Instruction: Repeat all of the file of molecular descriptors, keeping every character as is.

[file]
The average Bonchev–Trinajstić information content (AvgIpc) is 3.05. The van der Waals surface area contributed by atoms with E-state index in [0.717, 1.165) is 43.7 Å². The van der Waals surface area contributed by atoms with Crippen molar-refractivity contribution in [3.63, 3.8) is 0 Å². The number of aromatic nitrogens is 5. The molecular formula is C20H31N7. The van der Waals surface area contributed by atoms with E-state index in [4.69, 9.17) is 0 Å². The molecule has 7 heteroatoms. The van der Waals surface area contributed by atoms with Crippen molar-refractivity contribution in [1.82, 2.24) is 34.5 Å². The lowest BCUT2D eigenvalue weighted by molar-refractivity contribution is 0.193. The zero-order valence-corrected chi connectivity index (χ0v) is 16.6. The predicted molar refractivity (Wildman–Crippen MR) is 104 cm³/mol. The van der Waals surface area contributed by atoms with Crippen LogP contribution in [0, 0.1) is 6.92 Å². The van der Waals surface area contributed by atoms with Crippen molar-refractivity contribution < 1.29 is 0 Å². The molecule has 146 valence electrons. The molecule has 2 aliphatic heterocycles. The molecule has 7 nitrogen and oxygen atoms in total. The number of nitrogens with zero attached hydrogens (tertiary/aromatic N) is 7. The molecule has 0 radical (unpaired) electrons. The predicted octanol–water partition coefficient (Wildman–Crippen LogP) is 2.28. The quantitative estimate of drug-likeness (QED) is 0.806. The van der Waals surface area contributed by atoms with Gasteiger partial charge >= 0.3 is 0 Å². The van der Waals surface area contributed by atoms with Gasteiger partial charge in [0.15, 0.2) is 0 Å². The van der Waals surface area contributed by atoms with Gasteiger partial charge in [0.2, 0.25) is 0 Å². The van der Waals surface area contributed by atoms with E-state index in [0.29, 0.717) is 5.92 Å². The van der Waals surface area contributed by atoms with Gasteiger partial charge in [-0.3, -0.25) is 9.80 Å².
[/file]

The average Bonchev–Trinajstić information content (AvgIpc) is 3.05. The van der Waals surface area contributed by atoms with E-state index in [0.717, 1.165) is 43.7 Å². The van der Waals surface area contributed by atoms with Crippen molar-refractivity contribution in [3.63, 3.8) is 0 Å². The number of aromatic nitrogens is 5. The molecular formula is C20H31N7. The van der Waals surface area contributed by atoms with E-state index in [4.69, 9.17) is 0 Å². The molecule has 7 heteroatoms. The van der Waals surface area contributed by atoms with Crippen molar-refractivity contribution in [1.82, 2.24) is 34.5 Å². The lowest BCUT2D eigenvalue weighted by molar-refractivity contribution is 0.193. The zero-order valence-corrected chi connectivity index (χ0v) is 16.6. The predicted molar refractivity (Wildman–Crippen MR) is 104 cm³/mol. The van der Waals surface area contributed by atoms with Crippen LogP contribution in [0, 0.1) is 6.92 Å². The van der Waals surface area contributed by atoms with Crippen molar-refractivity contribution < 1.29 is 0 Å². The molecule has 146 valence electrons. The molecule has 2 aliphatic heterocycles. The molecule has 7 nitrogen and oxygen atoms in total. The number of nitrogens with zero attached hydrogens (tertiary/aromatic N) is 7. The molecule has 0 radical (unpaired) electrons. The predicted octanol–water partition coefficient (Wildman–Crippen LogP) is 2.28. The quantitative estimate of drug-likeness (QED) is 0.806. The van der Waals surface area contributed by atoms with Gasteiger partial charge >= 0.3 is 0 Å². The van der Waals surface area contributed by atoms with Gasteiger partial charge in [0.15, 0.2) is 0 Å². The van der Waals surface area contributed by atoms with Gasteiger partial charge in [0.2, 0.25) is 0 Å². The van der Waals surface area contributed by atoms with E-state index in [0.29, 0.717) is 5.92 Å². The van der Waals surface area contributed by atoms with Gasteiger partial charge in [-0.3, -0.25) is 9.80 Å².